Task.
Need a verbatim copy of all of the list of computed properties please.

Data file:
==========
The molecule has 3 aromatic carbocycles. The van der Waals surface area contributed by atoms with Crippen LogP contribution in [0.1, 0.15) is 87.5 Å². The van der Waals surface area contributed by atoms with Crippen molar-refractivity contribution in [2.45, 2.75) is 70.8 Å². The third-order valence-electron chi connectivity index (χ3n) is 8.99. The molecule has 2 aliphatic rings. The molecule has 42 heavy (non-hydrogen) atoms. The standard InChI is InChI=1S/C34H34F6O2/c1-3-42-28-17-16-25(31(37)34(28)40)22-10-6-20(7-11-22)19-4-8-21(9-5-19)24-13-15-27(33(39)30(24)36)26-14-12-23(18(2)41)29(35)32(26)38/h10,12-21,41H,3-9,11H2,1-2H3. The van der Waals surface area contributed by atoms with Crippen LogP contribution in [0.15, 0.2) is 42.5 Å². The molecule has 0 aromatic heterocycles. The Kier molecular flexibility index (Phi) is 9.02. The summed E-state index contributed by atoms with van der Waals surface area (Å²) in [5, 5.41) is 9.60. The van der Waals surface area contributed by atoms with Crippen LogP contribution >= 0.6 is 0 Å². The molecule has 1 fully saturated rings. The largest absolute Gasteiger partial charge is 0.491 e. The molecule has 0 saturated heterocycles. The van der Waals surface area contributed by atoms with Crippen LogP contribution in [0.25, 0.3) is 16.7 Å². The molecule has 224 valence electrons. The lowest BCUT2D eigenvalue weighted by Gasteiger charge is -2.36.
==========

The molecule has 3 aromatic carbocycles. The van der Waals surface area contributed by atoms with Crippen LogP contribution in [0.1, 0.15) is 87.5 Å². The van der Waals surface area contributed by atoms with Crippen molar-refractivity contribution in [2.45, 2.75) is 70.8 Å². The third-order valence-electron chi connectivity index (χ3n) is 8.99. The molecule has 2 aliphatic rings. The molecule has 42 heavy (non-hydrogen) atoms. The standard InChI is InChI=1S/C34H34F6O2/c1-3-42-28-17-16-25(31(37)34(28)40)22-10-6-20(7-11-22)19-4-8-21(9-5-19)24-13-15-27(33(39)30(24)36)26-14-12-23(18(2)41)29(35)32(26)38/h10,12-21,41H,3-9,11H2,1-2H3. The van der Waals surface area contributed by atoms with Crippen LogP contribution in [0.15, 0.2) is 42.5 Å². The molecule has 0 aromatic heterocycles. The Kier molecular flexibility index (Phi) is 9.02. The summed E-state index contributed by atoms with van der Waals surface area (Å²) in [5, 5.41) is 9.60. The van der Waals surface area contributed by atoms with Crippen LogP contribution >= 0.6 is 0 Å². The molecule has 1 fully saturated rings. The largest absolute Gasteiger partial charge is 0.491 e. The molecule has 0 saturated heterocycles. The van der Waals surface area contributed by atoms with Crippen LogP contribution in [0.25, 0.3) is 16.7 Å². The molecule has 224 valence electrons. The lowest BCUT2D eigenvalue weighted by Gasteiger charge is -2.36.